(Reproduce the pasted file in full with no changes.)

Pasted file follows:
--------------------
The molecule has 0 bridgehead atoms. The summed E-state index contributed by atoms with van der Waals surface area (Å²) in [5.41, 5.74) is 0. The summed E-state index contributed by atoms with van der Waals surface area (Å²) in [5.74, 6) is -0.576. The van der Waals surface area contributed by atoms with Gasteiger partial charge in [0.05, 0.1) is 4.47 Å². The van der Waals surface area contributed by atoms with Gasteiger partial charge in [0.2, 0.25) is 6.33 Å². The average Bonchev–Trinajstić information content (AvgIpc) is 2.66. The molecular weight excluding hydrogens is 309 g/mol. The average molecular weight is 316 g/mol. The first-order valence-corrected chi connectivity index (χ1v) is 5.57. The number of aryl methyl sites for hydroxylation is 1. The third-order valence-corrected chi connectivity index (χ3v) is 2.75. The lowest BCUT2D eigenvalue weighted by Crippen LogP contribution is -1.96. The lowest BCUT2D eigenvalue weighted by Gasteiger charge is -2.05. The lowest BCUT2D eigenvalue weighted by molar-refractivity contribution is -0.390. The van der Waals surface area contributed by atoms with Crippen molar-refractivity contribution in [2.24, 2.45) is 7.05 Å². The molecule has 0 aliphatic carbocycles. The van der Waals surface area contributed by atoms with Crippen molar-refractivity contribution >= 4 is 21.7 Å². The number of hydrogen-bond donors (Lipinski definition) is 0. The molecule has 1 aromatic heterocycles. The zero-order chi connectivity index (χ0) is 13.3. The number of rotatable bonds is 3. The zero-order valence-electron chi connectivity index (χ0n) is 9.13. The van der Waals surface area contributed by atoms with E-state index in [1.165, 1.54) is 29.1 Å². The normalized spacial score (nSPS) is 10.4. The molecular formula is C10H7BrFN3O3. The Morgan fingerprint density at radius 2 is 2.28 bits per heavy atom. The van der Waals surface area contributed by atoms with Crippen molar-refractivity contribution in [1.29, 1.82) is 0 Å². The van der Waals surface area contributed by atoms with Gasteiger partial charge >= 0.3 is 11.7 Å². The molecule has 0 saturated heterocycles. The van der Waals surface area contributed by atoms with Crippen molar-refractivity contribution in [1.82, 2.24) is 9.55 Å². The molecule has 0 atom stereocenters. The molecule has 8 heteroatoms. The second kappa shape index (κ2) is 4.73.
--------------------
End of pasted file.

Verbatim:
The molecule has 0 bridgehead atoms. The summed E-state index contributed by atoms with van der Waals surface area (Å²) in [5.41, 5.74) is 0. The summed E-state index contributed by atoms with van der Waals surface area (Å²) in [5.74, 6) is -0.576. The van der Waals surface area contributed by atoms with Gasteiger partial charge in [0.05, 0.1) is 4.47 Å². The van der Waals surface area contributed by atoms with Gasteiger partial charge in [0.2, 0.25) is 6.33 Å². The average Bonchev–Trinajstić information content (AvgIpc) is 2.66. The molecular weight excluding hydrogens is 309 g/mol. The average molecular weight is 316 g/mol. The first-order valence-corrected chi connectivity index (χ1v) is 5.57. The number of aryl methyl sites for hydroxylation is 1. The third-order valence-corrected chi connectivity index (χ3v) is 2.75. The lowest BCUT2D eigenvalue weighted by Crippen LogP contribution is -1.96. The lowest BCUT2D eigenvalue weighted by Gasteiger charge is -2.05. The lowest BCUT2D eigenvalue weighted by molar-refractivity contribution is -0.390. The van der Waals surface area contributed by atoms with Crippen molar-refractivity contribution in [2.24, 2.45) is 7.05 Å². The molecule has 0 aliphatic carbocycles. The van der Waals surface area contributed by atoms with Crippen molar-refractivity contribution >= 4 is 21.7 Å². The number of hydrogen-bond donors (Lipinski definition) is 0. The molecule has 1 aromatic heterocycles. The zero-order chi connectivity index (χ0) is 13.3. The number of rotatable bonds is 3. The zero-order valence-electron chi connectivity index (χ0n) is 9.13. The van der Waals surface area contributed by atoms with E-state index in [1.165, 1.54) is 29.1 Å². The normalized spacial score (nSPS) is 10.4. The molecular formula is C10H7BrFN3O3. The Morgan fingerprint density at radius 2 is 2.28 bits per heavy atom. The van der Waals surface area contributed by atoms with Crippen molar-refractivity contribution in [1.29, 1.82) is 0 Å². The van der Waals surface area contributed by atoms with Gasteiger partial charge >= 0.3 is 11.7 Å². The molecule has 0 saturated heterocycles. The van der Waals surface area contributed by atoms with Crippen molar-refractivity contribution in [1.82, 2.24) is 9.55 Å². The molecule has 0 atom stereocenters. The molecule has 8 heteroatoms. The second kappa shape index (κ2) is 4.73.